Sunday, 27 April 2014

Writing Contests: On The Premises Magazine

On The Premises is a web-based fiction magazine. New issues are published every four months. 
A rarity in the world of writing competitions: there are no fees, yet winners receive cash prizes in addition to exposure through publication.

They also provide a free critique to any contestant whose entry makes the top ten but doesn’t get published.

As well as the main contests (see below) there are mini-contests for anyone who has signed up for their newsletter. The current mini-contest #No. 23 is entitled ‘It Was the Best of Prose, It Was the Worst of Prose.’

There is an interesting article in the newsletter which conveys the concept of using the right prose for the right content. You should sign up for the newsletter if only to read this article, which is insightful.

The competition asks to write two very short pieces of prose, each one between 10 and 25 words. The first 10-25 word piece should use TERRIBLE prose that ruins what the content is trying to convey. The second one should be a dramatically improved version of the first piece that is also 10-25 words long but uses much better prose that enhances the content's inherent power.

I have been enjoying this challenge. It’s a great learning tool - deliberately searching for the wrong way to convey the story and then aiming to improve the same few lines to produce a better version. I’m looking forward to reading the winning pieces.

The closing date is 30/4/14 so there’s still time to enter. Sign up for the newsletter here.


Here’s the main contest:

Contest #23 officially launched on March 9, 2014. Its premise is


One or more characters face an especially difficult decision. Whether readers would find the decision difficult will have no effect on how the story is rated. What matters is whether at least one of the story's more important characters finds the decision difficult.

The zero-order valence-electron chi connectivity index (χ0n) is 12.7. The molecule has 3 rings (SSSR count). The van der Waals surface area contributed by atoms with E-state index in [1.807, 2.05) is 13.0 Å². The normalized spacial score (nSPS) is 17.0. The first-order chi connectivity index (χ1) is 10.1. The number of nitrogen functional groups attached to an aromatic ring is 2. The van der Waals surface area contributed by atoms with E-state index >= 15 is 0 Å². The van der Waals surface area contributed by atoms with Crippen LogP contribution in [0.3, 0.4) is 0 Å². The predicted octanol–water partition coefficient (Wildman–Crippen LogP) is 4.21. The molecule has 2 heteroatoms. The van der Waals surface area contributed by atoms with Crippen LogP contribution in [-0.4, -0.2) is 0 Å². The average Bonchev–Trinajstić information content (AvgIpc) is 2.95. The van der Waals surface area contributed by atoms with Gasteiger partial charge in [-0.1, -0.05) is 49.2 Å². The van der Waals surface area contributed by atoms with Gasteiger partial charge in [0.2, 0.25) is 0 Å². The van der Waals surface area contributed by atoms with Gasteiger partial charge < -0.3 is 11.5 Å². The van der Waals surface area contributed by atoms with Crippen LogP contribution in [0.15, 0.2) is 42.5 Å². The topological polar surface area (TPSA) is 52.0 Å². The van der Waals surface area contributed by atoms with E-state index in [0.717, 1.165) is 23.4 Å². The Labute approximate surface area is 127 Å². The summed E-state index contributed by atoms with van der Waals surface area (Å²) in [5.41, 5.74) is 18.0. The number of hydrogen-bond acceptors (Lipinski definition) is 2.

As usual, any genre except children’s fiction, exploitative sex, or over-the-top gross-out horror is fine.

Your challenge: In at least 1,000 but no more than 5,000 words, write a creative, compelling, and well-crafted story that clearly uses the “Decisions, Decisions” premise. If you have questions, ask us at

Deadline: 11:59 PM Eastern Time, Friday, May 30, 2014.

Sunday, 20 April 2014

Review: 'The Goldfinch' by Donna Tartt

Here’s the blurb

‘Aged thirteen, Theo Decker, son of a devoted mother and a reckless, largely absent father, survives an accident that otherwise tears his life apart. Alone and rudderless in New York, he is taken in by the family of a wealthy friend. He is tormented by an unbearable longing for his mother, and down the years clings to the thing that most reminds him of her: a small, strangely captivating painting that ultimately draws him into the criminal underworld. As he grows up, Theo learns to glide between the drawing rooms of the rich and the dusty antiques store where he works. He is alienated and in love - and his talisman, the painting, places him at the centre of a narrowing, ever more dangerous circle.

The Goldfinch is a haunted odyssey through present-day America and a drama of enthralling power. Combining unforgettably vivid characters and thrilling suspense, it is a beautiful, addictive triumph - a sweeping story of loss and obsession, of survival and self-invention, of the deepest mysteries of love, identity and fate.’